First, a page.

Paul built a fantastic crate to go in the back of the suburban, and Caroline and I were on our way to pick up Solomon, a beautiful Cormo Ram. Since it felt like we were cramming a Ram into the truck I got into the habit of calling it “Ram Cram 2011”.

It was a beautiful day and a beautiful drive up through rolling farmland (it killed me, every bit of it.  I need my farm already!).  We got Solomon and loaded him up in no time and were on our way with nary a hiccup.  We got him back to the farm as the light was failing and introduced him to his new pasture – mates.

I couldn’t have had more fun if I tried.  I didn’t get any pictures, though, so I blatantly stole this one from Caroline:

That’s Solomon being sniffed – up by one of my boys.  I can no longer tell Frodo and Finnegan apart.

He’s going to make some beautiful lambs!!!!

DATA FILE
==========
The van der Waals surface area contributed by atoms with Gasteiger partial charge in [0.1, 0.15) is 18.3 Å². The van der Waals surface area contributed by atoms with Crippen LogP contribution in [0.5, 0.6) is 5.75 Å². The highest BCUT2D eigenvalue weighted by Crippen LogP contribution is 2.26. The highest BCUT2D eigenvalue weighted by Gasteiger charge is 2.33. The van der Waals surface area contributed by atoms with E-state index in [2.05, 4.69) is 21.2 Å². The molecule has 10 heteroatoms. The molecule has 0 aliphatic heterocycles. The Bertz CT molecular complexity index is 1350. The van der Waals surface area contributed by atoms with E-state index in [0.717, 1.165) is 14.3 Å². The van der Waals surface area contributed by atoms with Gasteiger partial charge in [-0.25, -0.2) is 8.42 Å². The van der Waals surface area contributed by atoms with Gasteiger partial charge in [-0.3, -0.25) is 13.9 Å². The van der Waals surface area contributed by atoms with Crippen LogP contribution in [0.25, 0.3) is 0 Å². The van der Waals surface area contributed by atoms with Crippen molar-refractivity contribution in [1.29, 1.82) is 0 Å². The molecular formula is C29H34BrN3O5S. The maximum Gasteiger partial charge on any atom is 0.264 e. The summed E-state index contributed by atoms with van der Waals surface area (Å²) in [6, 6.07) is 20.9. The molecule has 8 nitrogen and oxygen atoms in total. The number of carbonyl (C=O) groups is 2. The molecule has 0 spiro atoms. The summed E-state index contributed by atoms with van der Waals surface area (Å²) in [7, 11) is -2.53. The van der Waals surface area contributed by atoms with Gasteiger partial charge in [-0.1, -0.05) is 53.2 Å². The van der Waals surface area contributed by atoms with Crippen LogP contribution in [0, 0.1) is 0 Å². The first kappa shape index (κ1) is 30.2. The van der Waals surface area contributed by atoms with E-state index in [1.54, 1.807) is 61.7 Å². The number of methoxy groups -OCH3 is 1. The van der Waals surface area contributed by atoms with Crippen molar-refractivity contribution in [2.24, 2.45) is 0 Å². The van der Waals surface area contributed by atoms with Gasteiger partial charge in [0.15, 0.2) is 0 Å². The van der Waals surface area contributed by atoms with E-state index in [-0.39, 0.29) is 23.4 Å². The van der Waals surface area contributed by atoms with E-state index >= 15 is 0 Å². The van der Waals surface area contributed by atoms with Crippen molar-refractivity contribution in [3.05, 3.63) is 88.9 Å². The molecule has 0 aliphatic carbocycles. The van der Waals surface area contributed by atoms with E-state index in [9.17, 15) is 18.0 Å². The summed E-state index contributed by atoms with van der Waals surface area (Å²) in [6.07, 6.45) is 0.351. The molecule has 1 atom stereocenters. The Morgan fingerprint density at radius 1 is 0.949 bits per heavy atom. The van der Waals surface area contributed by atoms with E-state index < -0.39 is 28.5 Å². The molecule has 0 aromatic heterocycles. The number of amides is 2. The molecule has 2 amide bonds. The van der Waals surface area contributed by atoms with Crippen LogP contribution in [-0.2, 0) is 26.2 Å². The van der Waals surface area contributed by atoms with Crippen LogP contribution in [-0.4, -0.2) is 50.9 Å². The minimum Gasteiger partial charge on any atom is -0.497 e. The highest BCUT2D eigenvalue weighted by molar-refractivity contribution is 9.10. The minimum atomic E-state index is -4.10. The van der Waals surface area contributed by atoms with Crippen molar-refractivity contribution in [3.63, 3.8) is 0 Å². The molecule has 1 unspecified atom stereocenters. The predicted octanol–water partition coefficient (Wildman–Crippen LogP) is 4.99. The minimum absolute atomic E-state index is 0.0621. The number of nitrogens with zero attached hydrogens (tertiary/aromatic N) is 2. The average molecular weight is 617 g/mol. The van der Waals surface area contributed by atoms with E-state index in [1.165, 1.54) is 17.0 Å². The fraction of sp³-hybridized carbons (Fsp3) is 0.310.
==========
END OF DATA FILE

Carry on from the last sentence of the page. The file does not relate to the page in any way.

Halloween Hijinks, Part Two

This year’s Halloween Extravaganza was pirate – themed!  Almost everyone joined in and got piratey, except a few of us who chose to go all non – conformist (READ: Those of us who could not get it together in time).

Can you guess what I was?  A few people couldn’t, though most got it straight away.

Hint: Those are birds stuck to me.

Since you can’t read it, Paul’s label says : “I could not afford a Halloween costume this year.  I am the 99%”

Emily made her own costume this year.  She’s some sort of Japanese fictional character.  I don’t know either.

I think she looks like Esmerelda from Bewitched here, but not everyone agreed.

The kids filled up on sweet party treats, I filled up on too much………fun.  Let’s just leave it at that, shall we?

Elizabeth’s husband led us all in a fun party game of Pirates vs. Villagers that was a lot of fun for adults and kids alike.

I only got lynched twice.

Halloween Hijinks, Part One

Happy Belated Halloween!  Did you all have a spooktacular weekend?  We did!